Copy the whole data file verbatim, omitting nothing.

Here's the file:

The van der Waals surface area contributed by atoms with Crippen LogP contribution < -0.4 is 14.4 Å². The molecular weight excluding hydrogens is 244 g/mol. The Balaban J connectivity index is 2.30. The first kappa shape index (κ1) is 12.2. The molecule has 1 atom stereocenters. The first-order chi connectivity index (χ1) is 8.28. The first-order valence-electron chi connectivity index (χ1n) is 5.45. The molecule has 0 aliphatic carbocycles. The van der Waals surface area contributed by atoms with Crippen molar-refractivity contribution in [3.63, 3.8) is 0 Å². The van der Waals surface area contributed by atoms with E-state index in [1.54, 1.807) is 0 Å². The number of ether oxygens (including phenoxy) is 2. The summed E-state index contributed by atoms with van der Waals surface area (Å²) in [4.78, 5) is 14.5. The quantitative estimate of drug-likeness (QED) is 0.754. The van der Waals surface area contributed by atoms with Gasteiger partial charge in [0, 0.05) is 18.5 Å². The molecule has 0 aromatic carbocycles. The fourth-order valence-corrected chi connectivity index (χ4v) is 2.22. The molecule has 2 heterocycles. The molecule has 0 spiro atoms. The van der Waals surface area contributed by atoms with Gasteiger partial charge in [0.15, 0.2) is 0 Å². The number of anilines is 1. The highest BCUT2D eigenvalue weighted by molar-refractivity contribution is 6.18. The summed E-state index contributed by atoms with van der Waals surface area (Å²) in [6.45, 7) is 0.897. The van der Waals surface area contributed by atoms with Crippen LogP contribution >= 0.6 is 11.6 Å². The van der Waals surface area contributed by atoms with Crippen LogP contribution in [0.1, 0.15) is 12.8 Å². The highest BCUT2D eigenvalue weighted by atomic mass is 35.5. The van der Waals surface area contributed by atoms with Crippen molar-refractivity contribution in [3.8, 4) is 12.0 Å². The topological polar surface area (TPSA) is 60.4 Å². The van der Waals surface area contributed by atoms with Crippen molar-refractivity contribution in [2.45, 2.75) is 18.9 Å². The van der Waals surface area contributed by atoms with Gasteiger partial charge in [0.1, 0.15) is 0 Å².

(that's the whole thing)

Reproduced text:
The van der Waals surface area contributed by atoms with Crippen LogP contribution < -0.4 is 14.4 Å². The molecular weight excluding hydrogens is 244 g/mol. The Balaban J connectivity index is 2.30. The first kappa shape index (κ1) is 12.2. The molecule has 1 atom stereocenters. The first-order chi connectivity index (χ1) is 8.28. The first-order valence-electron chi connectivity index (χ1n) is 5.45. The molecule has 0 aliphatic carbocycles. The van der Waals surface area contributed by atoms with Crippen molar-refractivity contribution in [3.63, 3.8) is 0 Å². The van der Waals surface area contributed by atoms with E-state index in [1.54, 1.807) is 0 Å². The number of ether oxygens (including phenoxy) is 2. The summed E-state index contributed by atoms with van der Waals surface area (Å²) in [4.78, 5) is 14.5. The quantitative estimate of drug-likeness (QED) is 0.754. The van der Waals surface area contributed by atoms with Gasteiger partial charge in [0, 0.05) is 18.5 Å². The molecule has 0 aromatic carbocycles. The fourth-order valence-corrected chi connectivity index (χ4v) is 2.22. The molecule has 2 heterocycles. The molecule has 0 spiro atoms. The van der Waals surface area contributed by atoms with Gasteiger partial charge in [0.15, 0.2) is 0 Å². The number of anilines is 1. The highest BCUT2D eigenvalue weighted by molar-refractivity contribution is 6.18. The summed E-state index contributed by atoms with van der Waals surface area (Å²) in [6.45, 7) is 0.897. The van der Waals surface area contributed by atoms with Crippen LogP contribution >= 0.6 is 11.6 Å². The van der Waals surface area contributed by atoms with Crippen LogP contribution in [0.1, 0.15) is 12.8 Å². The highest BCUT2D eigenvalue weighted by atomic mass is 35.5. The van der Waals surface area contributed by atoms with Crippen molar-refractivity contribution in [3.8, 4) is 12.0 Å². The topological polar surface area (TPSA) is 60.4 Å². The van der Waals surface area contributed by atoms with Crippen molar-refractivity contribution in [2.45, 2.75) is 18.9 Å². The van der Waals surface area contributed by atoms with Gasteiger partial charge in [0.1, 0.15) is 0 Å².